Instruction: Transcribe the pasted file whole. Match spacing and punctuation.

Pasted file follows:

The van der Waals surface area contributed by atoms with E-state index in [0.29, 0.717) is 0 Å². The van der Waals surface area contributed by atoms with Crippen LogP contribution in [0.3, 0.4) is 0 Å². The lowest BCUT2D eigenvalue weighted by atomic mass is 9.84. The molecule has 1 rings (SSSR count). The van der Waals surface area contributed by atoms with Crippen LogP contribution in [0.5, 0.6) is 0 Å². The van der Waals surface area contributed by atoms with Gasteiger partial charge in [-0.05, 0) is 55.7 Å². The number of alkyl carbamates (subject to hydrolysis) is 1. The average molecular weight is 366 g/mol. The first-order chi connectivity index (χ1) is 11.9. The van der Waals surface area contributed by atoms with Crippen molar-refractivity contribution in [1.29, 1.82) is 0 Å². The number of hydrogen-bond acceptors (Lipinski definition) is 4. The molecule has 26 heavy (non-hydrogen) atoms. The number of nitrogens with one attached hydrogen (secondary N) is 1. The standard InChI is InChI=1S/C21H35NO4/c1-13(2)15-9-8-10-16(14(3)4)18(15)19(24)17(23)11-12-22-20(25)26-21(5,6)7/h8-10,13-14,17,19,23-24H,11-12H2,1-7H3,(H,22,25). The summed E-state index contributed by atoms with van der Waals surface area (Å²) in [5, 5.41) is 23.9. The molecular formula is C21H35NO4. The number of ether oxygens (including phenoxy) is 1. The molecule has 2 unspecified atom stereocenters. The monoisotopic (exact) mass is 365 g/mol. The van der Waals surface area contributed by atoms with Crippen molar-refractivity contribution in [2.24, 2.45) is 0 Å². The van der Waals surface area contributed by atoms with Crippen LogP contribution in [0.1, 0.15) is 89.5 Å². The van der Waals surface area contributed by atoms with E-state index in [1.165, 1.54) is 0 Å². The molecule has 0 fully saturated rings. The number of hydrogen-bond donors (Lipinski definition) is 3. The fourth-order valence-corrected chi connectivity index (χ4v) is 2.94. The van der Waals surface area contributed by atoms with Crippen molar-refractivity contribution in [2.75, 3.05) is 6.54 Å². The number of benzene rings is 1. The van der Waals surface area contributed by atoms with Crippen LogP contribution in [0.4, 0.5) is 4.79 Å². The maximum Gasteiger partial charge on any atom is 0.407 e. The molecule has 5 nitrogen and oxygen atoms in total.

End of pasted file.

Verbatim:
The van der Waals surface area contributed by atoms with E-state index in [0.29, 0.717) is 0 Å². The van der Waals surface area contributed by atoms with Crippen LogP contribution in [0.3, 0.4) is 0 Å². The lowest BCUT2D eigenvalue weighted by atomic mass is 9.84. The molecule has 1 rings (SSSR count). The van der Waals surface area contributed by atoms with Crippen LogP contribution in [0.5, 0.6) is 0 Å². The van der Waals surface area contributed by atoms with Gasteiger partial charge in [-0.05, 0) is 55.7 Å². The number of alkyl carbamates (subject to hydrolysis) is 1. The average molecular weight is 366 g/mol. The first-order chi connectivity index (χ1) is 11.9. The van der Waals surface area contributed by atoms with Crippen molar-refractivity contribution in [1.29, 1.82) is 0 Å². The number of hydrogen-bond acceptors (Lipinski definition) is 4. The molecule has 26 heavy (non-hydrogen) atoms. The number of nitrogens with one attached hydrogen (secondary N) is 1. The standard InChI is InChI=1S/C21H35NO4/c1-13(2)15-9-8-10-16(14(3)4)18(15)19(24)17(23)11-12-22-20(25)26-21(5,6)7/h8-10,13-14,17,19,23-24H,11-12H2,1-7H3,(H,22,25). The summed E-state index contributed by atoms with van der Waals surface area (Å²) in [5, 5.41) is 23.9. The molecular formula is C21H35NO4. The number of ether oxygens (including phenoxy) is 1. The molecule has 2 unspecified atom stereocenters. The monoisotopic (exact) mass is 365 g/mol. The van der Waals surface area contributed by atoms with Crippen molar-refractivity contribution in [2.24, 2.45) is 0 Å². The van der Waals surface area contributed by atoms with Crippen LogP contribution in [0.1, 0.15) is 89.5 Å². The van der Waals surface area contributed by atoms with E-state index in [1.165, 1.54) is 0 Å². The molecule has 0 fully saturated rings. The number of hydrogen-bond donors (Lipinski definition) is 3. The fourth-order valence-corrected chi connectivity index (χ4v) is 2.94. The van der Waals surface area contributed by atoms with Crippen molar-refractivity contribution in [2.75, 3.05) is 6.54 Å². The number of benzene rings is 1. The van der Waals surface area contributed by atoms with Crippen LogP contribution in [0.4, 0.5) is 4.79 Å². The maximum Gasteiger partial charge on any atom is 0.407 e. The molecule has 5 nitrogen and oxygen atoms in total.